I don’t do drugs. Unless you count coffee.
I rarely drink. Alcohol makes me tired and fuzzy in the brain.
I don’t smoke. Did for a while when I was in my 20s but moved on.
Sexual promiscuity isn’t available to me given my happy marriage, though I’m sure my husband would appreciate some sexual wantonness thrown in his direction more often.
It seems like a virtue, and for the most part, it’s paid off.
I’ve achieved “success” in many of its acceptable forms—Fulbright scholar, master’s degree in law from Yale, legal advocacy center founder, international bestselling author, writing mentor, online business entrepreneur, publisher. Oh, the things my parents can boast about to their friends.
But I recently slammed into what I now know as burnout. I’d only ever experienced it once before, many years ago when I was as a counselor for abused women. It’s a saturation of the human spirit. A pulling of the thread when there is no more thread to pull. A taking more when there is no more for the taking. Much like we’re doing to the earth, right now.
I’d been talking about “taking a break,” and “slowing down,” for 18 months. I clocked my four to five hours of sleep a night on my Fitbit each morning and vaguely thought, “I’m sure that’s not enough.” I worked seven days a week and told myself that’s what it took to build a business, and someday it would all pay off.
Well it did, but not in the way I expected, when I severely prolapsed a disc and spent two months in close-to-tears-pain. Stripped of all ability, I could barely make it to the toilet and back. The painkillers I needed made work impossible—my brain was an opaque soup of narcotics in which no single thought could make a clear appearance. I raged against this disruption of my sense of self.
Honestly, I didn’t recognize the shambolic, agonized, trembling tremor of a human being I became.
The months of recovery did more than simply reeducate me into the pathways of slowing down; they disrupted an inherited, systemic notion of “doing” as a way of understanding who I am.
“I am not worthy of company today,” I texted a friend who wanted to visit. “I am utterly incompetent nor able to offer anything of value today.”
“How dare you?” he wrote back. “Incapacitated is not incompetent.”
In this space of lingering and taking longer, instead of rushing and racing, I finally broke the spell of my workaholism. I saw how, for my entire life, I’d been scheduling my breaks, my meditation, my quiet time into a choc-a-bloc schedule; looking for ways to relax that were more time effective; ways to switch off that would be more productive and free up more time to get back to the real work of working.
I blush now, thinking about an email I once sent to a Buddhist teacher after booking myself into a five-day meditation retreat. See, a book deadline had unexpectedly been brought forward by two months, and I just couldn’t afford all that time off. I asked if I could just come for a quickie—just for the weekend, instead for the full five days. This is what she wrote:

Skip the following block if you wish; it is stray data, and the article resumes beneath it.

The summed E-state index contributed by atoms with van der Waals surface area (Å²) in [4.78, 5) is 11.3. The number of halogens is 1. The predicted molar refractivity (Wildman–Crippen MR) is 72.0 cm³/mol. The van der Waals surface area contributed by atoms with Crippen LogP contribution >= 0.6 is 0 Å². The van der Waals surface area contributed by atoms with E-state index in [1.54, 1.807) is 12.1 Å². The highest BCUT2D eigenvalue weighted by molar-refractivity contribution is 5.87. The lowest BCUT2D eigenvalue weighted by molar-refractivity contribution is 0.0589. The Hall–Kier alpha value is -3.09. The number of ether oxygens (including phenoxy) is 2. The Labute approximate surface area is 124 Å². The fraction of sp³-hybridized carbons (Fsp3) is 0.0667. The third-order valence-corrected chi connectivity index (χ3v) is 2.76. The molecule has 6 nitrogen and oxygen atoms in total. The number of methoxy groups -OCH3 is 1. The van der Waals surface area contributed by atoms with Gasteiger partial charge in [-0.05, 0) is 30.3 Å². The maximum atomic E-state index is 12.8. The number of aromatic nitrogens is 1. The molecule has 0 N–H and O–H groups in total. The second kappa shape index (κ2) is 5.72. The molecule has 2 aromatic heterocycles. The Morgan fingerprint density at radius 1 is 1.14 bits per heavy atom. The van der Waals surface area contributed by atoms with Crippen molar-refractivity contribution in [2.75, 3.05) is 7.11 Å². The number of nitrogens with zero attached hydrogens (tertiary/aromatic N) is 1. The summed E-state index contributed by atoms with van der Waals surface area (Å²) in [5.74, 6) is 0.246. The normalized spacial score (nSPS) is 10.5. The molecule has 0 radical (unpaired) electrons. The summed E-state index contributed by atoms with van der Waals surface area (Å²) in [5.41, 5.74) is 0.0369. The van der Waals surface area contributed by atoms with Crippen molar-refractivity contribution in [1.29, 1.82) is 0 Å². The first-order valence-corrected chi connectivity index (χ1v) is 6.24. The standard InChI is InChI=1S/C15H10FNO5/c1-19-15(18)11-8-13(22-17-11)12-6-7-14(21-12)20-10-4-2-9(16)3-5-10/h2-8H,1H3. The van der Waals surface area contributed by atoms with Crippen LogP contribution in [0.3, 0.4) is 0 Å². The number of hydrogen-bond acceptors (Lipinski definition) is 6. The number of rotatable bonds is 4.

“I very much hope you can commit to the retreat—it would energize and center you for all you have to manage once home again. Sitting with intolerable anxiety, and finding out it is actually tolerable, and learning more about it, can be a great gift…do consider that maybe, maybe the very anxieties about coming and/or staying the full five days are waiting to be met and worked with and transformed during the retreat.”
I did go for the full five days. And she was right. But as soon as I got back home, I kicked back into my default of over-functioning.
I’m reminded of Bertrand Russell’s words: “One of the symptoms of an approaching nervous breakdown is the belief that one’s work is terribly important.”
Something ego-bound had to crack. Six months after my disc prolapse, I have finally broken down the sense of who I am into something other than “work.”
Here are some of the techniques that have helped me:
1. I started to say “no”—to speaking gigs, social arrangements, and work opportunities. I learned how to disappoint people—something I am hardwired against. And I find I can still live with myself.
2. I don’t check email every day to avoid getting infected with someone else’s sense of urgency or distracted from working on my new book.
3. I swim in the ocean every day. It’s the only nonnegotiable meeting I have.
4. I started composting, and I take a lot of careful time separating all my garbage and ensuring it goes into the right place for recycling.
5. I do not care about “productivity” or “outputs.” I care about the quality of my interactions with people; the depth of my breaths, the spaces in between things that allow me to digest all experiences.
6. If I can walk somewhere, I do. It takes longer. And that’s the point.
7. I caramelize the onions.
8. I have days in my diary that are open. I have no idea what they are for, but they are not for work.
9. If the cat comes to sit on me or against me, I may not move until he does. Cats, as you know, spend most of their time sleeping.
10. I reread beautiful passages from books and poems I love. Again. And again. And maybe even one more time.
In our competence-addicted world, I am learning to unbecome. I cannot tell you what a relief it is, at last.